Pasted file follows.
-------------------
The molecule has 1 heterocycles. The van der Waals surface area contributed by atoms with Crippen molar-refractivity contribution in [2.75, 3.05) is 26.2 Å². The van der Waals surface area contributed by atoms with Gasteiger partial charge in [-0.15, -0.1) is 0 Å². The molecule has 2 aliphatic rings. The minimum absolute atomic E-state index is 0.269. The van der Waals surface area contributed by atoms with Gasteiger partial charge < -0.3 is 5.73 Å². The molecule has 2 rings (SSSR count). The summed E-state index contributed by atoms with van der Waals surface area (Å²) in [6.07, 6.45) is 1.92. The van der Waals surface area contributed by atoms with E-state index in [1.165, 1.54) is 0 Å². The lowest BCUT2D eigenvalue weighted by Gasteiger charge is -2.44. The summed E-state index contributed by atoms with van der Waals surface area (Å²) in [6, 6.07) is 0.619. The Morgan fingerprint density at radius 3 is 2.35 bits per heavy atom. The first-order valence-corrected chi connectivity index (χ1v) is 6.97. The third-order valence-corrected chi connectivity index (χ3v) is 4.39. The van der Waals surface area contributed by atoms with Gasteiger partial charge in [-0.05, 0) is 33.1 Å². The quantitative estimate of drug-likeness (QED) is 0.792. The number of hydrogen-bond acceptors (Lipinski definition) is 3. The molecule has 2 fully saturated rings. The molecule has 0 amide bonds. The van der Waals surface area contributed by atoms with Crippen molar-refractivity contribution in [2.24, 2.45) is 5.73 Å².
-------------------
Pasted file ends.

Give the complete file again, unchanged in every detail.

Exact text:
The molecule has 1 heterocycles. The van der Waals surface area contributed by atoms with Crippen molar-refractivity contribution in [2.75, 3.05) is 26.2 Å². The van der Waals surface area contributed by atoms with Gasteiger partial charge in [-0.15, -0.1) is 0 Å². The molecule has 2 aliphatic rings. The minimum absolute atomic E-state index is 0.269. The van der Waals surface area contributed by atoms with Gasteiger partial charge < -0.3 is 5.73 Å². The molecule has 2 rings (SSSR count). The summed E-state index contributed by atoms with van der Waals surface area (Å²) in [6.07, 6.45) is 1.92. The van der Waals surface area contributed by atoms with E-state index in [1.165, 1.54) is 0 Å². The lowest BCUT2D eigenvalue weighted by Gasteiger charge is -2.44. The summed E-state index contributed by atoms with van der Waals surface area (Å²) in [6, 6.07) is 0.619. The Morgan fingerprint density at radius 3 is 2.35 bits per heavy atom. The first-order valence-corrected chi connectivity index (χ1v) is 6.97. The third-order valence-corrected chi connectivity index (χ3v) is 4.39. The van der Waals surface area contributed by atoms with Gasteiger partial charge in [-0.05, 0) is 33.1 Å². The quantitative estimate of drug-likeness (QED) is 0.792. The number of hydrogen-bond acceptors (Lipinski definition) is 3. The molecule has 2 fully saturated rings. The molecule has 0 amide bonds. The van der Waals surface area contributed by atoms with Crippen molar-refractivity contribution in [2.24, 2.45) is 5.73 Å².